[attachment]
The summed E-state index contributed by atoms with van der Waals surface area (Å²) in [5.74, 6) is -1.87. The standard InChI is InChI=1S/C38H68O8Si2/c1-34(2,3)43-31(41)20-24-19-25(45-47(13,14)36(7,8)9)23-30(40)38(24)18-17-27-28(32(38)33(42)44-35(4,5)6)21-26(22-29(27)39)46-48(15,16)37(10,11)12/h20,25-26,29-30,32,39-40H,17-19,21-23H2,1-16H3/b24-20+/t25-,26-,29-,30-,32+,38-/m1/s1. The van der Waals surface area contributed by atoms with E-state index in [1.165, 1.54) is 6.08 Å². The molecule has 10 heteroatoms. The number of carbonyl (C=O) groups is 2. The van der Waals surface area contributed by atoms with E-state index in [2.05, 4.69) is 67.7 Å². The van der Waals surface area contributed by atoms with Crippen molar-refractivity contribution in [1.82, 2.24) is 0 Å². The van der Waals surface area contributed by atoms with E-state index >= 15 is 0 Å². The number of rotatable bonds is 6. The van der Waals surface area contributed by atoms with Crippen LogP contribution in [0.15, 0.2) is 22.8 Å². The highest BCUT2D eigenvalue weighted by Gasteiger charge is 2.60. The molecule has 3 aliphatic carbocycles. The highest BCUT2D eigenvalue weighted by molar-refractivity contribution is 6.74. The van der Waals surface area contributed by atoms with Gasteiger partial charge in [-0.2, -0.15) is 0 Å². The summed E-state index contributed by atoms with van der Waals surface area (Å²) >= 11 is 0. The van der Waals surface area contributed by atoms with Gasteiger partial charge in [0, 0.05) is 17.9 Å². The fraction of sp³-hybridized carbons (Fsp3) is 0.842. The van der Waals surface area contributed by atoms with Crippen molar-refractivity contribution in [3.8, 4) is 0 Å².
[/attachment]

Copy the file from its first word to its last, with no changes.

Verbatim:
The summed E-state index contributed by atoms with van der Waals surface area (Å²) in [5.74, 6) is -1.87. The standard InChI is InChI=1S/C38H68O8Si2/c1-34(2,3)43-31(41)20-24-19-25(45-47(13,14)36(7,8)9)23-30(40)38(24)18-17-27-28(32(38)33(42)44-35(4,5)6)21-26(22-29(27)39)46-48(15,16)37(10,11)12/h20,25-26,29-30,32,39-40H,17-19,21-23H2,1-16H3/b24-20+/t25-,26-,29-,30-,32+,38-/m1/s1. The van der Waals surface area contributed by atoms with E-state index in [1.165, 1.54) is 6.08 Å². The molecule has 10 heteroatoms. The number of carbonyl (C=O) groups is 2. The van der Waals surface area contributed by atoms with E-state index in [2.05, 4.69) is 67.7 Å². The van der Waals surface area contributed by atoms with Crippen molar-refractivity contribution in [1.82, 2.24) is 0 Å². The van der Waals surface area contributed by atoms with E-state index >= 15 is 0 Å². The number of rotatable bonds is 6. The van der Waals surface area contributed by atoms with Crippen LogP contribution in [0.15, 0.2) is 22.8 Å². The highest BCUT2D eigenvalue weighted by Gasteiger charge is 2.60. The molecule has 3 aliphatic carbocycles. The highest BCUT2D eigenvalue weighted by molar-refractivity contribution is 6.74. The van der Waals surface area contributed by atoms with Gasteiger partial charge in [-0.2, -0.15) is 0 Å². The summed E-state index contributed by atoms with van der Waals surface area (Å²) >= 11 is 0. The van der Waals surface area contributed by atoms with Gasteiger partial charge in [0, 0.05) is 17.9 Å². The fraction of sp³-hybridized carbons (Fsp3) is 0.842. The van der Waals surface area contributed by atoms with Crippen molar-refractivity contribution in [3.8, 4) is 0 Å².